About Corazon

Thursday, May 5, 2011

America's National Day of (Fighting Over) Prayer

If you've followed my posts over the past couple of years it should come as no surprise that I absolutely, 100% reject the "America is a Christian Nation" nonsense. My reasons for such a stance are numerous (and I won't dive into them today) but sufficeth me to say that I believe such as stance is actually quite anti-Christian in nature. With that said, I don't want to be misunderstood here. This does not mean that I believe religion played no role in the founding of America. Quite the contrary. I believe it was (and still is) a fundamental component of American republicanism; one that we cannot and should not do without. Religious freedom and diversity is as important to us as are our separation of powers.

And I don't believe I am alone in my beliefs. The role of religion has always been a difficult juggling act throughout American history. The question of when and how religion can be taken too far (or not far enough) in relation to government was a question even our Founding Fathers wrestled with. And in our modern era the story is no different.

Which bring us to today, which is, by presidential proclamation, the National Day of Prayer. And as can be expected, the typical pro and con voices of "reason" have emerged to support/lament this time-honored practice of fighting over prayer, more specifically prayer being sanctioned by government officials. And though I tend to oppose the "Christian Nation" crowd on a regular basis, I am choosing to stand with them today. The National Day of Prayer is a good thing and the secularists need to back off. Here's why:

First off, let's travel back a ways to the era of our Founders. Yes, many of them were "Theistic Rationalists," "Unitarians," "Deists," "atheists" or any other "ist" you can think of. However, these same heathens LOVED to pray (it's true). Take, for example, the First Continental Congress. You all know the story. It was suggested that the first official act of business should be to begin with a prayer but when deadlocked over who should give that prayer, Samuel Adams (a pious man to say the least) arose and stated that he was "no bigot, and could hear a Prayer from any gentleman of Piety and virtue, who was at the same time a friend to his Country." Shortly thereafter, Jacob Duché, an Anglican minister, was selected to lead the group in prayer.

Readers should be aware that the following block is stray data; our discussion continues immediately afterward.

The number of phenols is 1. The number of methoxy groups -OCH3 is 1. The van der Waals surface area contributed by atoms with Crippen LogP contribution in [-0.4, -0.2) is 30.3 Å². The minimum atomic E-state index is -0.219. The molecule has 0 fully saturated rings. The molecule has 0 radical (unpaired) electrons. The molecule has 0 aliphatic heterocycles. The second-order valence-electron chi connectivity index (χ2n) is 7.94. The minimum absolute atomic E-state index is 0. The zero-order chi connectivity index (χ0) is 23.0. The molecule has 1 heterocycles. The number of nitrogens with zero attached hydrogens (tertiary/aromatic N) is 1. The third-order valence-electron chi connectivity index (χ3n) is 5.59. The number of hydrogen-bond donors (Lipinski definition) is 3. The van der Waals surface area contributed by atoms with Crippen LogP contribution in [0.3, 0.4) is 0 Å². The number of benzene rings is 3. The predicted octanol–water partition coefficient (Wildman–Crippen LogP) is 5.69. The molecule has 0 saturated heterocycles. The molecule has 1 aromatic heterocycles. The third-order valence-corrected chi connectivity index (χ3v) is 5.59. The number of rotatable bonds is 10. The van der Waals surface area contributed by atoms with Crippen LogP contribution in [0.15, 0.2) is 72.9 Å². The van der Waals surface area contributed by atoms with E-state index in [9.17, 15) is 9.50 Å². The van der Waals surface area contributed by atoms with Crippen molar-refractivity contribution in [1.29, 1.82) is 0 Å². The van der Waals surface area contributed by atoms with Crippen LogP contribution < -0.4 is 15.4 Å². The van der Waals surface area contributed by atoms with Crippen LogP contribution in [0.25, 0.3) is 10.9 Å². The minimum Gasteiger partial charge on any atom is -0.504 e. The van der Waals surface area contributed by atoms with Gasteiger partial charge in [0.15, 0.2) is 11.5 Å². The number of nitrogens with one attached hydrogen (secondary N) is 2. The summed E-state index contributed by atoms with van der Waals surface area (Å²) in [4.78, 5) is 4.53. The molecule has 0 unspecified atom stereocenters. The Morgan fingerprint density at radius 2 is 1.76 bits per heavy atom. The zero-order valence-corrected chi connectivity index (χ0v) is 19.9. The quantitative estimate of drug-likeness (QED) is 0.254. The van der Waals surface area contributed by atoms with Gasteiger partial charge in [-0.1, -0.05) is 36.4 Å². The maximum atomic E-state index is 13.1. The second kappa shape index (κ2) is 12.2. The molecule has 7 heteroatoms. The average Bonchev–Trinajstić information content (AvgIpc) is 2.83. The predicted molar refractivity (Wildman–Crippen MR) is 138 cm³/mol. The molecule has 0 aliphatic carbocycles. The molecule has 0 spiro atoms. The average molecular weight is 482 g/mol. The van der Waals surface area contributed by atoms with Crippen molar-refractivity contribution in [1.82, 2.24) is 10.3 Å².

Fast forward to the war for independence. One of the first General Orders issued by General Washington required soldiers to adhere to a moral code that included prayer:

The General most earnestly requires, and expects, a due observance of those articles of war, established for the Government of the army, which forbid profane cursing, swearing and drunkeness; And in like manner requires and expects, of all Officers, and Soldiers, not engaged on actual duty, a punctual attendance on divine Service, to implore the blessings of heaven upon the means used for our safety and defense.
And then there is the case of John Hanson, president of the United States under the Articles of Confederation, who, in 1782, issued a proclamation calling for a national day of thanksgiving in which the nation was to "give thanks to God" for their good fortune during the war.

And let us not forget, despite the controversy over whether or not he said "So Help Me God", President George Washington stated in his first inaugural address:

No people can be bound to acknowledge and adore the invisible hand which conducts the affairs of men more than the people of the United States. Every step by which they have advanced to the character of an independent nation seems to have been distinguished by some token of providential agency.
And then there are the numerous Thanksgiving proclamations made by several early presidents, each of which implored the American populace to give thanks to God through prayer. Bottom line: prayer, in whatever form, is as American as apple pie.

Of course not everyone liked the idea of prayer being sanctioned by government. In 1812, John Adams actually lamented his call for a national day of prayer and thanksgiving:

The National Fast, recommended by me turned me out of office. It was connected with the general assembly of the Presbyterian Church, which I had no concern in. That assembly has alarmed and alienated Quakers, Anabaptists, Mennonists, Moravians, Swedenborgians, Methodists, Catholicks, protestant Episcopalians, Arians, Socinians, Armenians, & & &, Atheists and Deists might be added. A general Suspicion prevailed that the Presbyterian Church was ambitious and aimed at an Establishment of a National Church. I was represented as a Presbyterian and at the head of this political and ecclesiastical Project. The secret whisper ran through them “Let us have Jefferson, Madison, Burr, any body, whether they be Philosophers, Deists, or even Atheists, rather than a Presbyterian President.” This principle is at the bottom of the unpopularity of national Fasts and Thanksgivings. Nothing is more dreaded than the National Government meddling with Religion."

-- John Adams to Benjamin Rush, June 12, 1812
And Thomas Jefferson:

Fasting and prayer are religious exercises; the enjoining them an act of discipline. Every religious society has a right to determine for itself the time for these exercises, and the objects proper for them, according to their own particular tenets; and right can never be safer than in their hands, where the Constitution has deposited it. ...civil powers alone have been given to the President of the United States and no authority to direct the religious exercises of his constituents.

~Thomas Jefferson to Samuel Miller, January 23, 1808.
And James Madison: